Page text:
After refreshing the page, I can still see the old version:

But, if I keep checking what is going on in the ngrok, I can see the requests made to the layout service:

So, after refreshing again the page, I can see the changes there!

So, it got updated without the need of rebuilding and regeneating the whole site.

That’s it! I hope this post helps to understand how the ISR works and how to start with it on your Sitecore JSS implementation.

Thanks for reading and stay tuned for more Sitecore stuff!

Deploying a Sitecore JSS-Next.js App with SSG & ISR to Vercel (from zero to live)

In this post I’ll share the steps to get our Next.js Sitecore App deployed into Vercel on some simple steps. Vercel is the creator of Next.js and now also a Sitecore partner. To avoid a huge and extensive post, I won’t be writting about Next.js, Vercel, JSS, etc. instead, please find some useful links with references to all those at the end of the blog post.

Getting the JSS app locally

The first step is to have the Sitecore JSS-Next.js app running locally. For simplifying things, we’ll be creating it with the help of JSS CLI. Before start, make sure you’ve Node.js installed locally.

We just get started by running the following command to install the JSS CLI (more info here):

npm install -g @sitecore-jss/sitecore-jss-cli

Now, we can start to play with the CLI, so let’s create the app:

jss create sitecoreverceldemo nextjs

We give it a name (sitecoreverceldemo) and a framework (nextjs).

Connected Mode

The first thing we need to do is to create our API key so our JSS app can communicate to our Sitecore instance. In this demo I’m running a local Sitecore instance, but it could be also a containerized one.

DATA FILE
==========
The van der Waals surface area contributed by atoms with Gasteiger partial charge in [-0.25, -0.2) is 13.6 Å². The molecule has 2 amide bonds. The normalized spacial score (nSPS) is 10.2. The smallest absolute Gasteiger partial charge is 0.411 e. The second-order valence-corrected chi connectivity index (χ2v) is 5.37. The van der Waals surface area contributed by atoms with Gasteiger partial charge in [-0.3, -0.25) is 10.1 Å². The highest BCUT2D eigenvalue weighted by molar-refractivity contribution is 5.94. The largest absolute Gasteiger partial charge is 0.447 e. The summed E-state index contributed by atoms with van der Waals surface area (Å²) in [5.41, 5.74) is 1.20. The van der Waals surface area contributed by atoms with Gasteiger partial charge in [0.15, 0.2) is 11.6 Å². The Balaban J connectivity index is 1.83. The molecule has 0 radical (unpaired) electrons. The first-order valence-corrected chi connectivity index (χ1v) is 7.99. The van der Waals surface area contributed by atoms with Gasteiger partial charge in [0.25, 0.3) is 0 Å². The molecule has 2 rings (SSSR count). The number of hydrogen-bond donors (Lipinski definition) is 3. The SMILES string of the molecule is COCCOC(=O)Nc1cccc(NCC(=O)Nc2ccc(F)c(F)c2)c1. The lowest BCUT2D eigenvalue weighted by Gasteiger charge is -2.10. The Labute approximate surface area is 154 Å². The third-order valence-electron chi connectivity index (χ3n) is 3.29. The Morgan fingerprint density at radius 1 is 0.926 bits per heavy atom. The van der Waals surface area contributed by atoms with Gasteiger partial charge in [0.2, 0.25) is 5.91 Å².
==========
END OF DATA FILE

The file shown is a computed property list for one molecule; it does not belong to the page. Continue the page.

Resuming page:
So, for doing that, we login into Sitecore and go to /sitecore/system/Settings/Services/API Keys and we create a new item, we give it a name and copy the ID somewhere, this gonna be our API key moving forward.

Now, we run the following command to start setting up it:

jss setup

We just follow the wizard and set the proper values for our Sitecore instance, API Key, import service URL, etc. If all went well, then you should see something like this:

Note that you’ve to add the recently created hostname to the hosts file in windows and ISS (sitecore.vercel.demo).

We’re now ready to deploy the configs, and right after that, the items, for doing that we simply run the following commands:

jss deploy config
jss deploy items --includeContent --includeDictionary

This will run the import to Sitecore and create the sample items. We can now build the app by running:

jss build

That’s it! We can now start our JSS App in connected mode:

jss start:connected

Code Repository

We now run some Git commands to push our code to GitHub. You can find the one I’m using for this demo here.

Vercel

Now, that we are done with our JSS Next.js app, we can have fun deploying it to Vercel. First good news here, you can go and create your free account for testing purposes 🙂

Another good thing about Vercel is that it connects to GitHub, GitLab and Bitbucket, so it makes things really easy. So, let’s go and import our GitHub repo there:

Let’s click on import and then configure our project. (Note: skip the Teams creation step to avoid having to get a trial account).

BUT as we have our Sitecore instance locally (or running on a container) we’ve to somehow expose our localhost to the internet. For that we can use this amazing tool: Ngrok.

As I’m using the free version, it generates random URLs, but this is enough for our demo. Don’t forget to add those to the IIS binding and hostfile (if you’re running Sitecore locally).